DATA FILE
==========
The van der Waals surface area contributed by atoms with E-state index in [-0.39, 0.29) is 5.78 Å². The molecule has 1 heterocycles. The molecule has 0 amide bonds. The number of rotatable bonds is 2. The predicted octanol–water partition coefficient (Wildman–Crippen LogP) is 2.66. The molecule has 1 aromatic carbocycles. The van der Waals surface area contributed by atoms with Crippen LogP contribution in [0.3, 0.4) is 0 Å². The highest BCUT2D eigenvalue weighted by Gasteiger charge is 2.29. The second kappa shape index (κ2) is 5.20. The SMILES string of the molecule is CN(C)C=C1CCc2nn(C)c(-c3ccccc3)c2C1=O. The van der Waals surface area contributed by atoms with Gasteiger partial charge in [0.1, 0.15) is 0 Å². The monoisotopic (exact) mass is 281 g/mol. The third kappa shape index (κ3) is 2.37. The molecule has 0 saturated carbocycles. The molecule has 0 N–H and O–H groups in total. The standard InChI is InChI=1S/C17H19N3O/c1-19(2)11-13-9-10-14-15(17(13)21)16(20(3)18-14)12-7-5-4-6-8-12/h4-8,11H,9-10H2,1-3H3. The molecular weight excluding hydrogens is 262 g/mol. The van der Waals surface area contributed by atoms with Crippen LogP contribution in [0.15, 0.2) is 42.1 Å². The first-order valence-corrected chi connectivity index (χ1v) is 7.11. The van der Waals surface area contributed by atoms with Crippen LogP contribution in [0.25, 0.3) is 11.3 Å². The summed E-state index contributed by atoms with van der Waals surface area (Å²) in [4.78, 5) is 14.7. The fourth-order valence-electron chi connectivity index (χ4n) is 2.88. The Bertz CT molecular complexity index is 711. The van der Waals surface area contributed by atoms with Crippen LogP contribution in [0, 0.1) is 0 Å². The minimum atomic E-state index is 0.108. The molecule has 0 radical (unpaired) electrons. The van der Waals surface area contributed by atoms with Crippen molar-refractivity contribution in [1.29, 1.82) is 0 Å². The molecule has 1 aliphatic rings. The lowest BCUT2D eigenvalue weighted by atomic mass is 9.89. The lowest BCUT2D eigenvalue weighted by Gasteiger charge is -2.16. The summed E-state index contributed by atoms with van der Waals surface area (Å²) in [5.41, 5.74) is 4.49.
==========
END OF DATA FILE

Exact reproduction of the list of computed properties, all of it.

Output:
The van der Waals surface area contributed by atoms with E-state index in [-0.39, 0.29) is 5.78 Å². The molecule has 1 heterocycles. The molecule has 0 amide bonds. The number of rotatable bonds is 2. The predicted octanol–water partition coefficient (Wildman–Crippen LogP) is 2.66. The molecule has 1 aromatic carbocycles. The van der Waals surface area contributed by atoms with Crippen LogP contribution in [0.3, 0.4) is 0 Å². The highest BCUT2D eigenvalue weighted by Gasteiger charge is 2.29. The second kappa shape index (κ2) is 5.20. The SMILES string of the molecule is CN(C)C=C1CCc2nn(C)c(-c3ccccc3)c2C1=O. The van der Waals surface area contributed by atoms with Gasteiger partial charge in [0.1, 0.15) is 0 Å². The monoisotopic (exact) mass is 281 g/mol. The third kappa shape index (κ3) is 2.37. The molecule has 0 saturated carbocycles. The molecule has 0 N–H and O–H groups in total. The standard InChI is InChI=1S/C17H19N3O/c1-19(2)11-13-9-10-14-15(17(13)21)16(20(3)18-14)12-7-5-4-6-8-12/h4-8,11H,9-10H2,1-3H3. The molecular weight excluding hydrogens is 262 g/mol. The van der Waals surface area contributed by atoms with Crippen LogP contribution in [0.15, 0.2) is 42.1 Å². The first-order valence-corrected chi connectivity index (χ1v) is 7.11. The van der Waals surface area contributed by atoms with Crippen LogP contribution in [0.25, 0.3) is 11.3 Å². The summed E-state index contributed by atoms with van der Waals surface area (Å²) in [4.78, 5) is 14.7. The fourth-order valence-electron chi connectivity index (χ4n) is 2.88. The Bertz CT molecular complexity index is 711. The van der Waals surface area contributed by atoms with Crippen LogP contribution in [0, 0.1) is 0 Å². The minimum atomic E-state index is 0.108. The molecule has 0 radical (unpaired) electrons. The van der Waals surface area contributed by atoms with Crippen molar-refractivity contribution in [1.29, 1.82) is 0 Å². The molecule has 1 aliphatic rings. The lowest BCUT2D eigenvalue weighted by atomic mass is 9.89. The lowest BCUT2D eigenvalue weighted by Gasteiger charge is -2.16. The summed E-state index contributed by atoms with van der Waals surface area (Å²) in [5.41, 5.74) is 4.49.